Laboratory of Metabolism, National Cancer Institute, National Institutes of Health
Dr. Fei Li is currently working as Visiting Fellow, Laboratory of Metabolism, National Cancer Institute, National Institutes of Health, Bethesda, USA.
Metabolism, toxicity, and carcinogenicity of drugs and chemicals: Cytochromes P450 (P450) involve in metabolism of drugs and chemicals in vivo, and catalyze the inactivation or metabolic-activation of chemical carcinogens. A multi-faceted approach, including mouse model, molecular biology, and analytical chemistry is used to investigate the roles of metabolism enzymes in toxicity and
carcinogenicity. I have focused on the study of the toxicity of several drugs, including ifosfamide, cyclophophamide, thioTEPA, and procainamide, and the effect of CYP1B1 on benzo[α]pyrene using CYP1B1-null and humanized mice. Part of results has been published on Biochemical Pharmacology and British Journal of Pharmacology.
• Metabolic profiling of drug efficacy and toxicity: Xenobiotic receptors, such as peroxisome proliferator activated receptor (PPAR) and farnesoid X receptor (FXR), can mediate the metabolic response of organism to the chemical environment. However, in many cases, activation of xenobiotic receptors can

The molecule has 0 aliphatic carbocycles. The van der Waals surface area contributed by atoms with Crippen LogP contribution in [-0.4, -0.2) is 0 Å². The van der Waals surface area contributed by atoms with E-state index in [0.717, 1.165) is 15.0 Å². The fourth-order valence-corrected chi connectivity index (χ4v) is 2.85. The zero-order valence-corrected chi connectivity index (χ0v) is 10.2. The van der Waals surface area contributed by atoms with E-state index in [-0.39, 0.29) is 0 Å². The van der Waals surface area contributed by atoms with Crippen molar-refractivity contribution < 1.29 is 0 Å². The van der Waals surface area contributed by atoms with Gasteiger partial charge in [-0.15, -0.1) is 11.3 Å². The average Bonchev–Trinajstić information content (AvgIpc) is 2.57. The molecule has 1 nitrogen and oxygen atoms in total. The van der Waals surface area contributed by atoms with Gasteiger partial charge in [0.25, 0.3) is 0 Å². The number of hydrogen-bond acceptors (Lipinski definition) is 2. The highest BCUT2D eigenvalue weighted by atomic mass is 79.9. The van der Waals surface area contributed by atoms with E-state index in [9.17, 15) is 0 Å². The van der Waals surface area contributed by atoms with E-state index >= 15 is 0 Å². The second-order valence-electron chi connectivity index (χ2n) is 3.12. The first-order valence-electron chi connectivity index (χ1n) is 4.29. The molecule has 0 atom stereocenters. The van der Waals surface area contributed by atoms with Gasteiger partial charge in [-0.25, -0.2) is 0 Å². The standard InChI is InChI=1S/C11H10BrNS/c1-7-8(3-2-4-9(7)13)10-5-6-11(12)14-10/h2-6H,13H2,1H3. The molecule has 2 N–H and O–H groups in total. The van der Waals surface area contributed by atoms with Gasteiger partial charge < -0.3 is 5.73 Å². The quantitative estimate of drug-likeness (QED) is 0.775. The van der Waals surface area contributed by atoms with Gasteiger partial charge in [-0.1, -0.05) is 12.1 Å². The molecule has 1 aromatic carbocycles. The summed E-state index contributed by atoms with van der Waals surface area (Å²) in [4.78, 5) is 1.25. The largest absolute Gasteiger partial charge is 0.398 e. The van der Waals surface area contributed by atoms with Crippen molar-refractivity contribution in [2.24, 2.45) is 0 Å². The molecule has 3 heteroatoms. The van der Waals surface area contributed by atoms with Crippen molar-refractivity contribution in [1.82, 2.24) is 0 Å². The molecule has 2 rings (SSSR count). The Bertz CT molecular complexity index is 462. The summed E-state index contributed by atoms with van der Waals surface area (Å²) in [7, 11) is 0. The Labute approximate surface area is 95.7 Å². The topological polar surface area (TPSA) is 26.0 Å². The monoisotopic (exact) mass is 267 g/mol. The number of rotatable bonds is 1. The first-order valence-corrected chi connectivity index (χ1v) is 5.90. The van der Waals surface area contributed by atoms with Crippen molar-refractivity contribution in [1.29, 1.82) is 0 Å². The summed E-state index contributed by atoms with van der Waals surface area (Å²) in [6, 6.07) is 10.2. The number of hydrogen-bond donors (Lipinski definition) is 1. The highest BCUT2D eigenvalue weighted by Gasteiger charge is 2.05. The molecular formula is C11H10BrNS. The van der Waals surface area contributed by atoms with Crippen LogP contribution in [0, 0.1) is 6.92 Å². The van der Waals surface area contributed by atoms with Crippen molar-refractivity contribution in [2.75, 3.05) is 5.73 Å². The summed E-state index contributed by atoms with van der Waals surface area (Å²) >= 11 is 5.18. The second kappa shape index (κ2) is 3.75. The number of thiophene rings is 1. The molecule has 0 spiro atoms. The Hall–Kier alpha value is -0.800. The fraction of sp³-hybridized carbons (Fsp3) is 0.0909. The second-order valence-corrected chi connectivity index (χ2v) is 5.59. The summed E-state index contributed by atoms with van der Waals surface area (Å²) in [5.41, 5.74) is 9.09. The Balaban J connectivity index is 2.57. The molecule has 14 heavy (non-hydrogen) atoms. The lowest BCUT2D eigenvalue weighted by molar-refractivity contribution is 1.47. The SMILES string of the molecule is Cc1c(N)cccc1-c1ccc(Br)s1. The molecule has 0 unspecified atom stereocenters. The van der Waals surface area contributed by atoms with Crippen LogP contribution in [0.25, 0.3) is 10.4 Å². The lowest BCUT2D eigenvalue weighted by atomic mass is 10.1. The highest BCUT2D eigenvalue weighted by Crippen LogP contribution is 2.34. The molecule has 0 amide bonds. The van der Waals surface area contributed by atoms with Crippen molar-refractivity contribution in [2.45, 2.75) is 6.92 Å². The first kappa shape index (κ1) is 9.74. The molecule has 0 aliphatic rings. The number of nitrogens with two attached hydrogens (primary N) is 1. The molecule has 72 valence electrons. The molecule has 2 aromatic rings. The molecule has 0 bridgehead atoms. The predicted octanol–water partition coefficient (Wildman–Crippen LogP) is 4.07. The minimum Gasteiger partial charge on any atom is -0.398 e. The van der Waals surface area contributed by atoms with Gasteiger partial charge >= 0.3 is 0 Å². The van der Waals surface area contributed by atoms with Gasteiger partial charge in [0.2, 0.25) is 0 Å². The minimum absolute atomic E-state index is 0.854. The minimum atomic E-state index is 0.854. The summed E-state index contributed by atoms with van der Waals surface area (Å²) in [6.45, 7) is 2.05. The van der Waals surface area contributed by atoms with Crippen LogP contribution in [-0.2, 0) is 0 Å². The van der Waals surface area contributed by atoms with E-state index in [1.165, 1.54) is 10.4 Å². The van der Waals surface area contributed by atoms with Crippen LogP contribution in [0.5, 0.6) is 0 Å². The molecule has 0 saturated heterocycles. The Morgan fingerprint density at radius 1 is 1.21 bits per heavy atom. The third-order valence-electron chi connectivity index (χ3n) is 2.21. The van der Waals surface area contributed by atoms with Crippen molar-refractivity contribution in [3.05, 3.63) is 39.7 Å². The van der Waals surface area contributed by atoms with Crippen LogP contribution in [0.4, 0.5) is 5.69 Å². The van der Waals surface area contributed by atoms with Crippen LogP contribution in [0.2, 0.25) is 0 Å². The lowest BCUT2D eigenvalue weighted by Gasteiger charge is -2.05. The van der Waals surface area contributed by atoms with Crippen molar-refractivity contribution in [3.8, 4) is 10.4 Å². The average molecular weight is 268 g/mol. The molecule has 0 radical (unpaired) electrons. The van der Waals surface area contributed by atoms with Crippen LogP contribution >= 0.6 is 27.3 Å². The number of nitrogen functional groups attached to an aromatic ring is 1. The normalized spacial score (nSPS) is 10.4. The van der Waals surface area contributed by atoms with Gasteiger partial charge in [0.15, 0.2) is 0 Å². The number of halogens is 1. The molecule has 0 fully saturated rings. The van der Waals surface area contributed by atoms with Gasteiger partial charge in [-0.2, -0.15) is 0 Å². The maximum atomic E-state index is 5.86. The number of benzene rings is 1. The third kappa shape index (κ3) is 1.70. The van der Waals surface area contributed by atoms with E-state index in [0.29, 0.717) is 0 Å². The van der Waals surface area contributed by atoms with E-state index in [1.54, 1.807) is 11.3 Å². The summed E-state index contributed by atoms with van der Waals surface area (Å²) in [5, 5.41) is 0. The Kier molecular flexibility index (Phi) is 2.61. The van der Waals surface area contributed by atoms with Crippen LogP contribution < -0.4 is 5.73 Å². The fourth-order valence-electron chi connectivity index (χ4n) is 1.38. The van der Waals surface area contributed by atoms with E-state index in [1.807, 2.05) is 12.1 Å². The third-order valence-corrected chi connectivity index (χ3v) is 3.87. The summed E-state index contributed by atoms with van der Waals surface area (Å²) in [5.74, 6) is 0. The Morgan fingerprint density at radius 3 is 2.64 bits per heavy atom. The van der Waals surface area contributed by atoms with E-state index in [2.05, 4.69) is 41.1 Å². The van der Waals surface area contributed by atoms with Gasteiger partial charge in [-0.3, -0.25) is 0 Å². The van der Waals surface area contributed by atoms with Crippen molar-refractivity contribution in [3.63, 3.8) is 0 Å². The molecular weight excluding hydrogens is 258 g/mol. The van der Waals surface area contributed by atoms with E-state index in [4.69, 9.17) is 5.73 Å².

lead to toxic and carcinogenic responses. The transgenic mice, including knockout and humanized mice, can be used to study the mechanism of drug efficacy and toxicity. I have worked on the effect of
PPARα and FXR on drug efficacy and toxicity. Part of results has been published in Journal of Lipid Research and Journal of Proteome Research.
• Identification of biomarkers for diseases using mass spectrometry based-metabolomics: Metabolomics using liquid and gas chromatography linked to mass spectrometers (UPLC-QTOFMS and GC-MS) as analytical platforms, is being actively used to systematically identify and quantify all metabolites in a
given organism or biological sample. The small molecule biomarkers of diseases are identified through the targeted- and untargeted-metabolomic analysis of metabolites in serum, urine and tissue homogenate. Some endogenous biomarkers of several diseases, including cancer, diabetes, liver cholestasis, and glaucoma, have been identified in my research using this technology. Part of results has been published in Journal of Biological Chemistry.